[Film Review] Rumble Fish (1983)

Rumble Fish poster

Title: Rumble Fish
Year: 1983
Country: USA
Language: English
Genre: Drama
Director: Francis Ford Coppola
S.E. Hinton
Francis Ford Coppola
Music: Stewart Copeland
Cinematography: Stephen H. Burum
Matt Dillon
Mickey Rourke
Diane Lane
Vincent Spano
Dennis Hopper
Diana Scarwid
Laurence Fishburne
Nicolas Cage
Tom Waits
Chris Penn
Sofia Coppola
Glenn Withrow
William Smith
Michael Higgins
Rating: 7.7/10

Rumble Fish 1

After his illustrious heydays in the 70s, 1980s seems to be a more productive period for Francis Ford Coppola when he delved into more scaled-down projects with more leeway for his artistic creation. RUMBLE FISH is a perfect example of this kind, released back-to-back with Coppola’s other film THE OUTSIDERS, both adapted from S.E. Hinton’s novel and met with mixed reviews at then. Nevertheless in retrospect, RUMBLE FISH is a sharply glossy achievement whose sterling lustre of the coloured fish against the canvas of high-contrast Black & White cinematography anticipated masterpieces like SCHINDLER’S LIST (1993), and it is also a star-maker for Matt Dillon’s bad boy image and etches Mickey Rourke’s harrowing force of personality mixed with unfathomable mystique and magnetic sex appeal on the silver screen for eternity.

In Tulsa, Oklahoma, a 17-year-old Rusty James (Dillon) accepted a rival group’s challenge to meet for a one-on-one fight that night. Rusty is from a broken family, his mother left long time ago and his father (Hopper) is an inveterate drunkard. But his idol is his elder brother (Rourke), nicknamed “The Motorcycle Boy”, the leader of the gang, but has left without explanation two months ago. Rusty is striving in every way to be like the Motorcycle Boy, who returns during the heat of the fight night, and rescues Rusty from a oozing knife cut.

The reunion of the two brothers and their father is genuinely intimate, but soon Rusty detects that his brother is no longer the role model for whom he is intently aping all the way. Without any intention to revive the gang, ignoring his drug-addled girlfriend Cassandra (Scarwid) and obsessed with the Siamese fighting fish in the pet store, the Motorcycle Boy’s elusiveness and lethargy critically presages his entrapment in the dead end with no way out. Meanwhile, Rusty has his own mess to deal with, firstly he is expelled from the high school for frequent truancy, soon his girlfriend Patty (Lane) leaves him for his wily friend Smokey (Cage) because of his fooling around in a party, then he and his nerdy friend Steve (Spano) are assailed and mugged in a dark alley, during which there is the sequences of out-of-body experience unexpectedly haul viewers out of the reality the film depicts with a frisson of excitement.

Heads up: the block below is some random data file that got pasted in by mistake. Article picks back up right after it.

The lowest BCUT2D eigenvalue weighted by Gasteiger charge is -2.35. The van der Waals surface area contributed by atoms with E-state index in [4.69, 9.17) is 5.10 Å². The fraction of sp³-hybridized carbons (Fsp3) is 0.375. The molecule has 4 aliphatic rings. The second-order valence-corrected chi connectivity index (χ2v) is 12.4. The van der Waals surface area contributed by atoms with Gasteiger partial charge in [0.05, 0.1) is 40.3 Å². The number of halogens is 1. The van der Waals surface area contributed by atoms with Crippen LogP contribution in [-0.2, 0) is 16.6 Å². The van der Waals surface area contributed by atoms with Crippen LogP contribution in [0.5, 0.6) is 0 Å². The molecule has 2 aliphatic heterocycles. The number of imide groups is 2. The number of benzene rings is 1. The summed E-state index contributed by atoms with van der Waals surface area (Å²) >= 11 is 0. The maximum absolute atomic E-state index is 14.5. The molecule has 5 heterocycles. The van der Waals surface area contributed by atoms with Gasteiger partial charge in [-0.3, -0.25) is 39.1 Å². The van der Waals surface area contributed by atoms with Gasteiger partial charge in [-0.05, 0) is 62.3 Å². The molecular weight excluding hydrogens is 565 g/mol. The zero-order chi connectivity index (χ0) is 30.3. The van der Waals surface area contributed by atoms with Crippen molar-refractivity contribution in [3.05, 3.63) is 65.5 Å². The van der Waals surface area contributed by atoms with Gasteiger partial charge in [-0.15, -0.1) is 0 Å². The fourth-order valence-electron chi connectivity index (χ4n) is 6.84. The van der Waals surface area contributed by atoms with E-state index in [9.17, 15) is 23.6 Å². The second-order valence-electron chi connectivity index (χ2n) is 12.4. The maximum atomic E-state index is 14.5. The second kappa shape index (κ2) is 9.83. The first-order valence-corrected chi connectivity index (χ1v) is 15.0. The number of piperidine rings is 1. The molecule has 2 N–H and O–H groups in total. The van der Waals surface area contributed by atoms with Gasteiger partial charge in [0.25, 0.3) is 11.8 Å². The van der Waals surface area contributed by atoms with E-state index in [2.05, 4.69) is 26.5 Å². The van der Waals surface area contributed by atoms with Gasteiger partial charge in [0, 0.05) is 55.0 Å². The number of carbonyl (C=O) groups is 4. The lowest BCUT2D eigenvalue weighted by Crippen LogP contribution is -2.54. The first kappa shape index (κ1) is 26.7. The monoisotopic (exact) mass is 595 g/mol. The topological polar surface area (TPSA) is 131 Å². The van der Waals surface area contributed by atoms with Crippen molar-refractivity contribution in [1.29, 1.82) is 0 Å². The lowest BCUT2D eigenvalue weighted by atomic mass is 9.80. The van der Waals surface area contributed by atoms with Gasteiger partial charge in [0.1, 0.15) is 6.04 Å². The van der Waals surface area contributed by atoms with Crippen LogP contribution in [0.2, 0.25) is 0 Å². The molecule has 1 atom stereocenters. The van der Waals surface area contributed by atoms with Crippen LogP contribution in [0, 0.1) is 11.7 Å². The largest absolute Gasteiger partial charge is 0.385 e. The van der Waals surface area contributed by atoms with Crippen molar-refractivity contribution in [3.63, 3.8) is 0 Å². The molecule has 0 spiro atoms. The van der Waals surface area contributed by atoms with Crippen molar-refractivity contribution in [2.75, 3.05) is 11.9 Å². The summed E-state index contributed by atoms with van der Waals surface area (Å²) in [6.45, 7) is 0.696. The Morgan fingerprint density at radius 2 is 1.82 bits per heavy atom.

After a portentous outing with his brother, underscored by the experimental soundtrack from Stewart Copeland (from THE POLICE), which conspicuously sets up an unresting and fretful atmosphere, after a motorcycle ride, the unavoidable curtain call arrives, the Motorcycle Boy is determined to release the animals in the pet store, especially the fighting fish, and states that he cannot be the brother Rusty persistently wants him to be, his demise is very much preconditioned.

Oddly chimes with Rourke’s monstrous imagery in the SIN CITY (2005) and his unwelcoming sequel, the film is shot in Black & White because of it is projected from the Motorcycle Boy’s angle in light of his colourblindness, Rourke is the narcissistic MVP, his soft-spoken tenderness is incongruous with the tough business he is capable of doing, the indulgent close-ups unsparingly zoom in on the actors’ youthful countenances, but it is Rourke, whose bleeding handsomeness betrays a pungent tinge of melancholy and disenchantment, which lingers on for a long time.

Dillon epitomises a different kind of beauty, in a simpler and more straightforward form, his chiselled body (more alluring with the cuts) and young-looking cockiness exude with hormones of adolescence, he squanders his youth away but harbours the naive hope for a brighter future in the environs of industrial coldness, he is neither smart nor rebellious enough to be the alpha male, which makes it more harrowing when his fallen idol collapses in front of him like that, Dillon is seething with vim and vigour, fickle but dauntless and eventually he is the one who gets out of the suffocating emptiness and sees the vast sea.

Lane, Hopper, Spano and Scarwid all flaunt confidently in their respective function as the superficial girlfriend, the hapless father, the devout friend and the damaged goods, they constitute a stellar supporting ensemble which also includes Cage, Fishburne, Waits, Penn and a young Sofia Coppola.

Last but not the least, it is also an astonishing job done by the avant-garde framing mechanism, embroiders each shot with an unconventional expressive vibe, the film proves to be a Coppola’s overlooked gem needs to stun and shock its new audience.

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